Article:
If these little nips are not something your cat previously did but are starting to occur when you are petting certain areas, it is time for a visit to the vet. A thorough physical examination can help your vet determine if there is possibly an underlying medical cause (such as pain) that may be bothering your cat.
How to stop cats ‘hunting’ your feet
Cats may display predatory behavior where they are ‘hunting’ your feet in an attempt to entertain themselves.
It is important to avoid overtly correcting this undesirable behavior (i.e. physically trying to stop the cat attacking the feet), as it could trigger further aggressive behavior. Instead, cats respond much better to substitution.
Try to anticipate the event and right before your cat exhibits this behavior, throw a favorite toy or treat across the room, in the hope that they will chase this instead.
You can often tell a cat is getting ready to pounce as they will crouch low to the ground, stare at an object and sometimes wiggle back and forth subtly on their hindlegs, preparing to launch forward.
A good way to diffuse territorial issues is to add more vertical space to each of your cat’s territories, such as with cat trees, cat shelves and window perches.
How to prevent cats from displaying aggression or territorial behaviors towards other pets
Cats are naturally territorial creatures and territorial aggression may develop if they feel an intruder has invaded their territory and they are competing for resources.
Territorial behavior may include hissing, loud meowing, stalking, chasing, swatting or preventing the other cat from gaining access to places.
Try providing multiple separate resources for your cats – including feeding locations, litter boxes, scratching posts, beds and toys. You could try feeding your cats at different times, and scheduling individual playtime with each of them separately every day.
You can also increase the space of your cats’ territory by adding more vertical space, with cat trees, cat shelves and window perches (provided they are safe and there’s no chance the cat could fall out).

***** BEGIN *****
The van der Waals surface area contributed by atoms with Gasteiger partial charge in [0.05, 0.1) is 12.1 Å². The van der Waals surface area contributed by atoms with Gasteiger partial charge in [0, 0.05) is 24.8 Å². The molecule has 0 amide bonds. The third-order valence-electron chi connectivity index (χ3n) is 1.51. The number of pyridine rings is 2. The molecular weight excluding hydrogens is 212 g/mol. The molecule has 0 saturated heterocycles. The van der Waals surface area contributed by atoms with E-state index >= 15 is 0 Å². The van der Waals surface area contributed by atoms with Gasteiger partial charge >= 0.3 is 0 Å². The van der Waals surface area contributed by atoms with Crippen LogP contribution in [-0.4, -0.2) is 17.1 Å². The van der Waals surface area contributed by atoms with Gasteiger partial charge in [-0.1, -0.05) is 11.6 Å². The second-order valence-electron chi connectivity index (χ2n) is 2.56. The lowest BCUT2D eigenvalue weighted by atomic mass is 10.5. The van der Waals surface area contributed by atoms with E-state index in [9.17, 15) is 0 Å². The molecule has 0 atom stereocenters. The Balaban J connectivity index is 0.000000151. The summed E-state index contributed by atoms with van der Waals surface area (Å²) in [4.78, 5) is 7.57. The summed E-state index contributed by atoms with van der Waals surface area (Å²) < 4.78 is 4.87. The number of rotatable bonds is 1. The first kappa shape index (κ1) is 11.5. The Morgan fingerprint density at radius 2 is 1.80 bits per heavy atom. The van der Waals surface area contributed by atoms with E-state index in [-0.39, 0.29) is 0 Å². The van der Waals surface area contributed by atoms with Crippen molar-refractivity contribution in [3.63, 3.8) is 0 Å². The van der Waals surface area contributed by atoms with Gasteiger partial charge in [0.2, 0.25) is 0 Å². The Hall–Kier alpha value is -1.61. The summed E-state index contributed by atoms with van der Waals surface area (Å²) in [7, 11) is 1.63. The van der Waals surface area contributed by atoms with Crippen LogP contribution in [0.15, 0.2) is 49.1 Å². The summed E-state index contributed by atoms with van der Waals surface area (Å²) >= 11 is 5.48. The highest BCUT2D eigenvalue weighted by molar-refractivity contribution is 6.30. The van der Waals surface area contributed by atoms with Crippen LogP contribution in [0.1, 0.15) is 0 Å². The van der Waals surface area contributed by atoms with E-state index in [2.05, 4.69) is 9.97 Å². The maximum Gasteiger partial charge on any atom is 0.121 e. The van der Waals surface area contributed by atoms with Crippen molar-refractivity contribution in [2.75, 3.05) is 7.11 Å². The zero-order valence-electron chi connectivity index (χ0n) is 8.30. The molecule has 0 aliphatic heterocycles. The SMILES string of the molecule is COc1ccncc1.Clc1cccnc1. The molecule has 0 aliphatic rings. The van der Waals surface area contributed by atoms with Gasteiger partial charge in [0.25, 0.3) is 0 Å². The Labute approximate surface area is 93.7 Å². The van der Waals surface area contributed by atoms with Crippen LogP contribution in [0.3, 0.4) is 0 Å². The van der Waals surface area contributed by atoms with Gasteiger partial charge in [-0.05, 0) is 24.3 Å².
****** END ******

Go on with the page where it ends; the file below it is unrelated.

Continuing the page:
How to prevent your cat climbing on kitchen counters
Your cat may be climbing onto the counters in order to get a good vantage point from which to watch you and others in the household.
Try providing an alternative (higher!) perch for them in the kitchen, with a cat tree, secured bookshelf or even a climbing wall. Place your cat’s food or treats up on the new perch to encourage them to explore it.
If your cat continues jumping onto the counter, pick them up and place them on the new perch each time until the new behavior is instilled.
How to solve litter box problems and urine marking
There are a number of reasons cats may be doing their business outside of the litter tray, but thankfully there are several things you can try to discourage this.
Check out our article on litter box training for full details.
Proactive, positive reinforcement is the best defense
As a pet owner, you can also be proactive in preventing problems. Cat proof your home, use rewards to reinforce positive behaviors, and get to know your cat’s natural or normal patterns and behaviors within your home so you can better predict and avoid possible unwanted behaviors before they become habits.
As always, we’re here to help Small Door members with any behavioral problems or concerns you have. We offer behavioral consultations to help you work through issues with your pets.